I gripped the seat belt, ready to free myself and jump out, when I spotted a glow in the distance. I dialed my vampire vision, zeroing in on several pairs of eyes gleaming in the night. I couldn’t tell if they were animals or…
I didn’t get a chance to figure it out before a rumbling noise pierced my ears.
“Jo. George,” Webb said calmly. “Get out and run up the hill behind us. Whatever you do, don’t look back.”
A large boulder up the mountain crunched over the gravel, making a beeline straight for us.
“Out. Now!” Webb growled.
I punched the release on my seat belt, but either my hands shook too much or the flippin’ belt was stuck. I tried again. Nothing. Panic grabbed me.
Halfway out of the car, Webb turned, glancing between the seat belt and me. The rock clipped the front corner of the limo. My head bounced off the leather seat. Webb fell from the car out of sight.
The boulder rolled down onto the pavement, breaking through the concrete barrier between the road and the ocean, and disappeared into the night.
Time stood still. I dared a peek out the window. The vehicle sat at a slight angle, facing the road.
Holy hell! Much more movement forward, and the limo would likely plummet into the Atlantic.
Webb suddenly appeared and grabbed the door, nudging the car forward.
“Rip off the belt and jump. Now!” His inky black eyes were wide with fear. “I’m not losing you tonight.”
And I wasn’t dying tonight, especially not in that ocean. I’d recently had a close call when the boat Ben Jackson and I were on sank during a freak storm.
Tearing the belt from me, I opened the door. I took in a breath, ready to leap, when the limo started sliding down the gravel incline, fast approaching the road.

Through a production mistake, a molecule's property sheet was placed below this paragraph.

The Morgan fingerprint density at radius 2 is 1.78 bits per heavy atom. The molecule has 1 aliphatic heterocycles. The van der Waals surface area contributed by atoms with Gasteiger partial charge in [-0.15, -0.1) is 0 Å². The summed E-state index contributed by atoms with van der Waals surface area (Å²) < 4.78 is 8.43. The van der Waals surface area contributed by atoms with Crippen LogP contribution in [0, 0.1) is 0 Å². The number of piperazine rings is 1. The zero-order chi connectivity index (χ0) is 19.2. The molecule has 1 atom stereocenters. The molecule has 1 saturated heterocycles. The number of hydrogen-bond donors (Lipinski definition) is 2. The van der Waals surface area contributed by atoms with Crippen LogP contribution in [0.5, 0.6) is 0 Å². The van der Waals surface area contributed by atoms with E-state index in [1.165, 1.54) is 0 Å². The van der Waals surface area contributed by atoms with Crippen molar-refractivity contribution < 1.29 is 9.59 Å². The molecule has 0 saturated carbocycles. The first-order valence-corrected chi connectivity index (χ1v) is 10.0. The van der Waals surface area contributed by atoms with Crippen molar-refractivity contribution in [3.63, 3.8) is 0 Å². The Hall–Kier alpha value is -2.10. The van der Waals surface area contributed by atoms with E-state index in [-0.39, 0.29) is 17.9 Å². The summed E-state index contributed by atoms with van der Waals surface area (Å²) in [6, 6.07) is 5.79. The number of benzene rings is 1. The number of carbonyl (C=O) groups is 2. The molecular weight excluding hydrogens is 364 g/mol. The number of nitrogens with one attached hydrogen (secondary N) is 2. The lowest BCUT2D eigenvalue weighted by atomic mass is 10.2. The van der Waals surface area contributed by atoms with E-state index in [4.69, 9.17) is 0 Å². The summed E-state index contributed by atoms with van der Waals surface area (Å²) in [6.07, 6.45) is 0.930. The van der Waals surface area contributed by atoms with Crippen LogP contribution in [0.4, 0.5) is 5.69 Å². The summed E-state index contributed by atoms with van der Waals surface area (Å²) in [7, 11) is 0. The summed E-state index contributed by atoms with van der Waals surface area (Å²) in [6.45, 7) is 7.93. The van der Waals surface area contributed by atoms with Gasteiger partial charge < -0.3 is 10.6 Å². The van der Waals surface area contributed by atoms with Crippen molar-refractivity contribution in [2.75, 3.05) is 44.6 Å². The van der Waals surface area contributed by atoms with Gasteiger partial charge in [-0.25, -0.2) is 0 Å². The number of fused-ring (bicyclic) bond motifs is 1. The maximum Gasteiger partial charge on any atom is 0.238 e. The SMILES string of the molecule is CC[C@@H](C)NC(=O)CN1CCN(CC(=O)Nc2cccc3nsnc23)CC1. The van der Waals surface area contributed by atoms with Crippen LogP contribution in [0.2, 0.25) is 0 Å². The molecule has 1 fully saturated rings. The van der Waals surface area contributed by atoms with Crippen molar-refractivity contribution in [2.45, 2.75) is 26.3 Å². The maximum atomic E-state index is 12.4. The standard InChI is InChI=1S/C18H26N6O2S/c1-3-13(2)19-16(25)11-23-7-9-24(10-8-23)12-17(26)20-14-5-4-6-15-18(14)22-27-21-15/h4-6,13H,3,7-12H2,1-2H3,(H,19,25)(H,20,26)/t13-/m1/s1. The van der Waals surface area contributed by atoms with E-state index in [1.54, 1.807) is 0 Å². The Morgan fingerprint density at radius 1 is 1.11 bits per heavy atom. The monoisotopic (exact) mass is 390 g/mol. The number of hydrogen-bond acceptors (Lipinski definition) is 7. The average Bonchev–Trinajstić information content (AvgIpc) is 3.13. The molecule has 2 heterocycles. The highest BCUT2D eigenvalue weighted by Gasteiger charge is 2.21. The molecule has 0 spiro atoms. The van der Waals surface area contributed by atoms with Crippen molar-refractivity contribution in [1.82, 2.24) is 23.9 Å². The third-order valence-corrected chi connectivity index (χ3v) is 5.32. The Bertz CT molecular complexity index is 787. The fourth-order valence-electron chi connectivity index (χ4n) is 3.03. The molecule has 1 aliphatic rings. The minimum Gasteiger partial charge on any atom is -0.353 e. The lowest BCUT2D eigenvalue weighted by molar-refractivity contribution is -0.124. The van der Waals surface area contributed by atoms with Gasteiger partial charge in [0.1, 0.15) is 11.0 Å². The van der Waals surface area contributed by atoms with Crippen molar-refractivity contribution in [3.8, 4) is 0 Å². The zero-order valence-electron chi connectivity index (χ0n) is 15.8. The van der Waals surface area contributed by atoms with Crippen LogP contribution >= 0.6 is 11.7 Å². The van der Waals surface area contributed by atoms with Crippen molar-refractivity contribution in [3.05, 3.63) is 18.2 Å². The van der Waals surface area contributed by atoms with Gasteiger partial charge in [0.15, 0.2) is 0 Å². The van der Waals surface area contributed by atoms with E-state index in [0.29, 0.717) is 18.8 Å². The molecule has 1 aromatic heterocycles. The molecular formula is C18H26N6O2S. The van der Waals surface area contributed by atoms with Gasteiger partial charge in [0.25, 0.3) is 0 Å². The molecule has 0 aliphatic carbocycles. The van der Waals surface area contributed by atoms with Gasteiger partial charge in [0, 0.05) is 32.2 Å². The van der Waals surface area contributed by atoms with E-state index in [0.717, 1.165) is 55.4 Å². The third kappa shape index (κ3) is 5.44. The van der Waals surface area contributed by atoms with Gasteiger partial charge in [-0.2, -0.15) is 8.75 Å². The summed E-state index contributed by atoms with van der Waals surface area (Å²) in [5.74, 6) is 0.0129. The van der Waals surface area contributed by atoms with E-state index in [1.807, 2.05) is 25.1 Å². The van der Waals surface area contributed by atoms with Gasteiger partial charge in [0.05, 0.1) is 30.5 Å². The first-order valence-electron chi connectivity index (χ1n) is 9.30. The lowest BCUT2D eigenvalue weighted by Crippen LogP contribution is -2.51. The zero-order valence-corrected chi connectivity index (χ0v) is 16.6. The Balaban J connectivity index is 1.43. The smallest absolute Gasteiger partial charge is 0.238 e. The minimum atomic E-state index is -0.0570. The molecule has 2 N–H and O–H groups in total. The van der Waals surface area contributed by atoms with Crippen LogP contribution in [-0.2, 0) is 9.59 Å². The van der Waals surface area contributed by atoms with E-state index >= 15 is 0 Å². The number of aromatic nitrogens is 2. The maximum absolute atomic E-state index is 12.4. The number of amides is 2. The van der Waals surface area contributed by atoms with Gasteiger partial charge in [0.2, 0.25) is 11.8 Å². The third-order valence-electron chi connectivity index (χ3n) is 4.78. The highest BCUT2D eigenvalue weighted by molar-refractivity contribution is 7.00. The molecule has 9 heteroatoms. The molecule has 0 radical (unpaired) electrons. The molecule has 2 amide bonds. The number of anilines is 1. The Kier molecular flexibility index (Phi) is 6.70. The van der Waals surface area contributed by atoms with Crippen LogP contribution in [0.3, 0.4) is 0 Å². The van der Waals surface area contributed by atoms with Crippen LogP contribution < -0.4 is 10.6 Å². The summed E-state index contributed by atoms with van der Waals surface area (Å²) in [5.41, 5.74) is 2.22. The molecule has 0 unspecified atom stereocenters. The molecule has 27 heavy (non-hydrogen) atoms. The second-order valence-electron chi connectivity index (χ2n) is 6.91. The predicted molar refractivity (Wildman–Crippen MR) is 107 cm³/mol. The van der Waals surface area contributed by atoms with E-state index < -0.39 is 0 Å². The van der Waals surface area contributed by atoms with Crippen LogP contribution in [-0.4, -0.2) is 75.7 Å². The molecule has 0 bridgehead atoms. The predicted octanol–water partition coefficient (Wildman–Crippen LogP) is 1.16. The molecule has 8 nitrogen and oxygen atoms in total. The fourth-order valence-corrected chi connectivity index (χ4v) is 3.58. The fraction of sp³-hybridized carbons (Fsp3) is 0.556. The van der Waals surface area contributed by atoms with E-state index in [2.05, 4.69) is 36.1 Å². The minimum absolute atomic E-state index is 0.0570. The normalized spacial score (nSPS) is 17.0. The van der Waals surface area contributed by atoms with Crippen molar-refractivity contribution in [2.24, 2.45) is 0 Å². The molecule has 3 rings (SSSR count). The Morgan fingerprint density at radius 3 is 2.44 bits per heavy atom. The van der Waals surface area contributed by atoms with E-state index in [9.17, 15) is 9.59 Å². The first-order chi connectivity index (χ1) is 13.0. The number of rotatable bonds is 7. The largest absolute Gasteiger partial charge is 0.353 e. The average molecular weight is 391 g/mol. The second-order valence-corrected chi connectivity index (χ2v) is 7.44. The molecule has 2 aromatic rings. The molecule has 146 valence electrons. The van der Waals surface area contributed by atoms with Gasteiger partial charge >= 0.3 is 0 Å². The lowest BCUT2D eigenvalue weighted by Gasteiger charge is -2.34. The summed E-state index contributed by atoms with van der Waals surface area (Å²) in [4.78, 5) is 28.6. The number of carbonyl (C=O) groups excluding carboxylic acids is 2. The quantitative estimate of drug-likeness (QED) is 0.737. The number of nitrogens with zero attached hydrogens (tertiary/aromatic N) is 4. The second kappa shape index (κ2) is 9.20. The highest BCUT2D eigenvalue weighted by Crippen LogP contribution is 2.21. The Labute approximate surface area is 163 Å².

Jump, tuck, and roll had been what the gym teacher had taught me in gymnastics class. So this should be easy. Not.
“Jo. What are you waiting for? Get out!” Webb barked from somewhere, panic in his voice.
I tucked my chin, covered my head with my arms, closed my eyes, and jumped. My hands hit gravel before my entire body slammed against the ground. I rolled as though I were a snowball, barreling down the hill and gaining momentum. Pebbles embedded in my skin. Larger rocks jabbed me in the legs, back, and stomach.
I opened my eyes. The gaping hole in the concrete barrier grew closer, and at the rate I was going, I’d probably plow right through and into the Atlantic Ocean. I had to find something to stop me.
“Jo, grab onto the pole,” Webb shouted.
Pole? What was he talking about? I didn’t see anything except death.
As I hit smooth pavement, a bright light lit up the roadway. Didn’t people see a bright light just before their life ended?
I rolled once then twice before I relaxed my body, prayed, and braced for whatever fate had in store for me.
The light grew brighter before the sound of an engine roared in my ears. I was either going to roll through the broken barrier behind the limo and into the dark depths of the ocean below, or the car speeding toward me would claim my life.